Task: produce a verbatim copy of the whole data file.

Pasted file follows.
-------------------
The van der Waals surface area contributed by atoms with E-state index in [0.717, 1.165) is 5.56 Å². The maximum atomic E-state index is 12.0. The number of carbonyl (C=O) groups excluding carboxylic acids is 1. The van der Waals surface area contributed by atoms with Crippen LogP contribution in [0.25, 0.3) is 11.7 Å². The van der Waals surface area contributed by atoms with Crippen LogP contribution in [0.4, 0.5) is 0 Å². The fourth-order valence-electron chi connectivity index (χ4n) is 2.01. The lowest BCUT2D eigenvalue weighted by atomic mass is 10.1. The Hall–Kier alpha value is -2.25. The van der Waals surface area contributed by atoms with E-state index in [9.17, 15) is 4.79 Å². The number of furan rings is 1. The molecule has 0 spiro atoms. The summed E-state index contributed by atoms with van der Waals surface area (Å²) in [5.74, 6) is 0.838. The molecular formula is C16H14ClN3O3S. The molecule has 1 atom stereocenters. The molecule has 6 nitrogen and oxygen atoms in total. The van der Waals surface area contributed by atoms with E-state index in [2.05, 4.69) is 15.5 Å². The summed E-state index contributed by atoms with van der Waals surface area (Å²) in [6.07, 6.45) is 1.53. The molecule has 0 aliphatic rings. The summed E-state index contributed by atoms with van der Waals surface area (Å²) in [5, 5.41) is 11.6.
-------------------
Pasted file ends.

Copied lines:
The van der Waals surface area contributed by atoms with E-state index in [0.717, 1.165) is 5.56 Å². The maximum atomic E-state index is 12.0. The number of carbonyl (C=O) groups excluding carboxylic acids is 1. The van der Waals surface area contributed by atoms with Crippen LogP contribution in [0.25, 0.3) is 11.7 Å². The van der Waals surface area contributed by atoms with Crippen LogP contribution in [0.4, 0.5) is 0 Å². The fourth-order valence-electron chi connectivity index (χ4n) is 2.01. The lowest BCUT2D eigenvalue weighted by atomic mass is 10.1. The Hall–Kier alpha value is -2.25. The van der Waals surface area contributed by atoms with E-state index in [9.17, 15) is 4.79 Å². The number of furan rings is 1. The molecule has 0 spiro atoms. The summed E-state index contributed by atoms with van der Waals surface area (Å²) in [5.74, 6) is 0.838. The molecular formula is C16H14ClN3O3S. The molecule has 1 atom stereocenters. The molecule has 6 nitrogen and oxygen atoms in total. The van der Waals surface area contributed by atoms with E-state index in [2.05, 4.69) is 15.5 Å². The summed E-state index contributed by atoms with van der Waals surface area (Å²) in [6.07, 6.45) is 1.53. The molecule has 0 aliphatic rings. The summed E-state index contributed by atoms with van der Waals surface area (Å²) in [5, 5.41) is 11.6.